- CBK said in its annual report for 2019 that its net gain on sale of foreign exchange currencies jumped to Sh8.93 billion in the 12 months to June 2019 from Sh4.55 billion in a similar period in 2018.
- This helped boost net trading income to Sh10 billion from Sh4.2 billion in 2018.
Demand for foreign exchange by the government to meet debt payments and international obligations helped the Central Bank of Kenya (CBK) double its income from selling hard currencies in the year ended June 2019.
CBK said in its annual report for 2019 that its net gain on sale of foreign exchange currencies jumped to Sh8.93 billion in the 12 months to June 2019 from Sh4.55 billion in a similar period in 2018.
This helped boost net trading income to Sh10 billion from Sh4.2 billion in 2018.
“Net trading income increased by Sh5.854 billion to Sh10.099 billion (2018: Sh4.245 billion) due to increased government payments during the year,” CBK said in the annual report.
When the government borrows in dollars, the Central Bank buys the forex and funds the consolidated account with Kenyan shillings for funding the government operations.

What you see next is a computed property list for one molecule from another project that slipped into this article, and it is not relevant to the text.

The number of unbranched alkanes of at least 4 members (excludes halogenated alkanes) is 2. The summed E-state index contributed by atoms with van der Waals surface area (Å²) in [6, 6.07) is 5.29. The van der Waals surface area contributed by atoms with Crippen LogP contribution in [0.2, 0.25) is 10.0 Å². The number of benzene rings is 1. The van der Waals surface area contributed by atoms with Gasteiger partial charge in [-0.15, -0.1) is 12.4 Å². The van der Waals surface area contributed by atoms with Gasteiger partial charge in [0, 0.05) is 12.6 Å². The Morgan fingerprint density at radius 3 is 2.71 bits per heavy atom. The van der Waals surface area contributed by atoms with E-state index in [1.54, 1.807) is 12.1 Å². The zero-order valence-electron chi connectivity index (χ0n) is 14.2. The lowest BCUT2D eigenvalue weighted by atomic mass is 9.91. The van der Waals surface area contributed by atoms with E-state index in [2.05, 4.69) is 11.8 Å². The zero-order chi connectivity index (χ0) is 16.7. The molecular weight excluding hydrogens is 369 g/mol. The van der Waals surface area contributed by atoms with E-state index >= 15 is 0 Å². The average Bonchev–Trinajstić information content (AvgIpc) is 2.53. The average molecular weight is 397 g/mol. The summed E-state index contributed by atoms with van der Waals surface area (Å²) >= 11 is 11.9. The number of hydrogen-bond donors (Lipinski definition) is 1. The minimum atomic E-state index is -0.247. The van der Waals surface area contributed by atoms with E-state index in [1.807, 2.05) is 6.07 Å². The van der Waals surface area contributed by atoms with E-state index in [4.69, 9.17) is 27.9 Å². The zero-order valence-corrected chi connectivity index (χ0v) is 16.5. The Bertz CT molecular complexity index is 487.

It sells back the dollars to the government when the Treasury is making payments for external loan interest and principal at the prevailing market rates, which due to weakening of the Kenyan currency has seen the government forced to offer more shillings to buy the dollars from CBK, hence the gain.
CBK also sells dollars to commercial banks, which is one of the ways of controlling exchange rate volatility.
Kenya has increasingly tapped into foreign loans which now make up more than half of the entire debt portfolio of Sh6.8 trillion debt, which carries a huge currency risk in the event of shilling depreciation.
According to the National Treasury Quarterly Budget Economic Review, in dollar terms, external public debt stock increased by $5.602 billion from $23.95 billion in June 2018 to $29.55 billion by the end of June 2019.
Although the debt is evenly distributed among bilateral lenders (33 per cent), multilateral institutions (30.2 per cent) and commercial banks (36.2 per cent) the terms of the commercial lenders are strict, short and expensive, squeezing the government hard and putting pressure on repayments.
By the end of June 2019, the total debt service obligations to external creditors amounted to Sh369.8 billion. This comprised Sh266.2 billion in principal and Sh103.6 billion in interest payment.
The Treasury said that out of this, 76 percent was paid out to commercial banks, 17 percent to bilateral sources and seven percent to multilateral institutions.